That point of view extends to Scott’s vision for growing Kansas City jazz.
“If there isn’t a jazz scene, then you take a shotgun approach. But when a scene is vital and rich, clubs can more narrowly define, deeply and richly, what your take on the Kansas City sound is. Evidence of a rich scene would be that each club books a more focused part of the overall scene.
“Other private people need to come along and join the scene in earnest. If they don’t think it’s commercially viable, they’re wrong. If they want some help, I can help them. That doesn’t mean making it just like the Green Lady but it does mean having an aesthetic that is unique to you and consistent in your point of view and care.
“We have excellent, amazing musicians in Kansas City who, given the right environment, will really spread the love of Kansas City jazz.”
Gerald Dunn has worked at the American Jazz Museum since the day it opened. But he originally turned them down.
“I was living in New York at the time and had just come off touring the south of France for the whole month of June with Illinois Jacquet’s big band,” Dunn recalled. “I started working in Harlem, subbing for different bands, subbing at the Cotton Club. I felt at the time that if I left I would lose those connections.”
The museum asked again. He talked the offer over with his parents.
“My dad said, ‘Let me help you out. You have no more times to call to borrow money.’”
Today at the museum Dunn is Director of Entertainment and Blue Room General Manager.
The Blue Room, Dunn said, “started out only booking local musicians. We wanted to build a strong relationship with the community.”
Dunn remembers discussing jazz with veteran musicians like Jay McShann and Eddie Saunders. “Listening to them talk about why people played the music,” he said, “what music meant to them, what music meant to their friends, that gave me a good foundation of understanding what to look for.
“The older guys set a level of consistency. When you saw the Scamps perform on the stage, they brought an experience to you. The tunes that they sang, you could feel the song, you could feel the lyrics because they lived the lyrics. Those songs excited them. When they were playing from the stage, you were seeing that excitement. When it’s coming out of their horns, it’s exciting, it’s happening.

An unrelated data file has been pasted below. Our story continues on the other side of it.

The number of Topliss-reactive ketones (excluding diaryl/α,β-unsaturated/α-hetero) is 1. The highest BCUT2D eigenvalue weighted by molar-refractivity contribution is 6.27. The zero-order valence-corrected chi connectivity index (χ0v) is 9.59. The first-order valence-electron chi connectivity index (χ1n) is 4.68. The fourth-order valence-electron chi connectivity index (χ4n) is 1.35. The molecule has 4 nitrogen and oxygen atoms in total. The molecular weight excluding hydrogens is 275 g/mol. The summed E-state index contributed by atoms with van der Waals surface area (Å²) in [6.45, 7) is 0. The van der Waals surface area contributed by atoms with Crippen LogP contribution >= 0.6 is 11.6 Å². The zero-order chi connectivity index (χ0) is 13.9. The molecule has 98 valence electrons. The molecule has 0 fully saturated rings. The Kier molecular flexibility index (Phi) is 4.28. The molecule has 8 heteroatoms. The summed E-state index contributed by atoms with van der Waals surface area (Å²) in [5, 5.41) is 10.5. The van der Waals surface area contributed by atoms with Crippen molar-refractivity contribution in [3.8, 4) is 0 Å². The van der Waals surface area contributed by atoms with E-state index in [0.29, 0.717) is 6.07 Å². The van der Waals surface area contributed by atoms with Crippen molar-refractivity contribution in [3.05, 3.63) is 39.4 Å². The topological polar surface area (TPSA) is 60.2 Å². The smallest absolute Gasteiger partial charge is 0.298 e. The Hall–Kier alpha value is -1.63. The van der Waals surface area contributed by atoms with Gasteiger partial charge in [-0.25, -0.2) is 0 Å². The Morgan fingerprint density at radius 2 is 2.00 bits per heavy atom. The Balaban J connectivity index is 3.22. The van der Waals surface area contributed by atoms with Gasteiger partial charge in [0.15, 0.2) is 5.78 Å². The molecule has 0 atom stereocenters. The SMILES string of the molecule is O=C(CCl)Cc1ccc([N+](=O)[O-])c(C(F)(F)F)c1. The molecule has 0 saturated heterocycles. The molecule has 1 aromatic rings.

“Sometimes Eddie [Saunders] would be one of the grumpiest guys on earth, but once he put the horn in his mouth it became happy songs.
“I tell some of these stories to the young guys so that they can see there are legacies that they are a part of.”
In a city brimming with young jazz talent, nearly all wanting to play at the fabled corner of 18th and Vine, Dunn is looking “at how people are willing to work with others, how people are willing to respond to the crowd, how they’re willing to present themselves to the crowd.
“Make sure you have enough variety in your repertoire to be able to entertain the crowd. You can play original music, and that’s cool. But as people are coming in to understand you as an artist it’s good to be able to accommodate them and give them something that they might be able to grasp.
“It’s not always playing the best solo. A lot of times it’s being able to release the audience. Give them a break. Lay something in their lap. Get into their soul. Make them feel like clapping is what they want to be doing.”
Dunn has worked to understand who comes to the Blue Room.
“It’s people who want to have a Kansas City experience. They read about it and they want to experience it. We’re conscious of trying to bring in diverse crowds and bringing in the most diversity when it comes to artists.
Moving forward, does the Blue Room need to evolve?
“We’re changing now,” Dunn responded. “We’re constantly moving. The scene forces you to change. You can’t stay the same.
“We’re opening up to other communities. We’re opening up the neo-soul community. We’re opening up to the Latin jazz community. Those pieces are infusing into the jazz pieces. Some of the younger jazz guys have a lot of those pieces. Fusion is a part of Dominque [Sanders]’s music. Hermon [Mehari] plays with some of the neo-soul acts.”
And when a young musician with a non-jazz background approaches Dunn, “I don’t have to say, you can’t play here because you don’t play jazz. Come in, check out what goes on, and see how you can contribute to what’s going on. Let’s see how you can fit in. Let’s find ways to include you.
“We pay respect to the traditions of Kansas City jazz. And we pay respect to what kids have access to now.”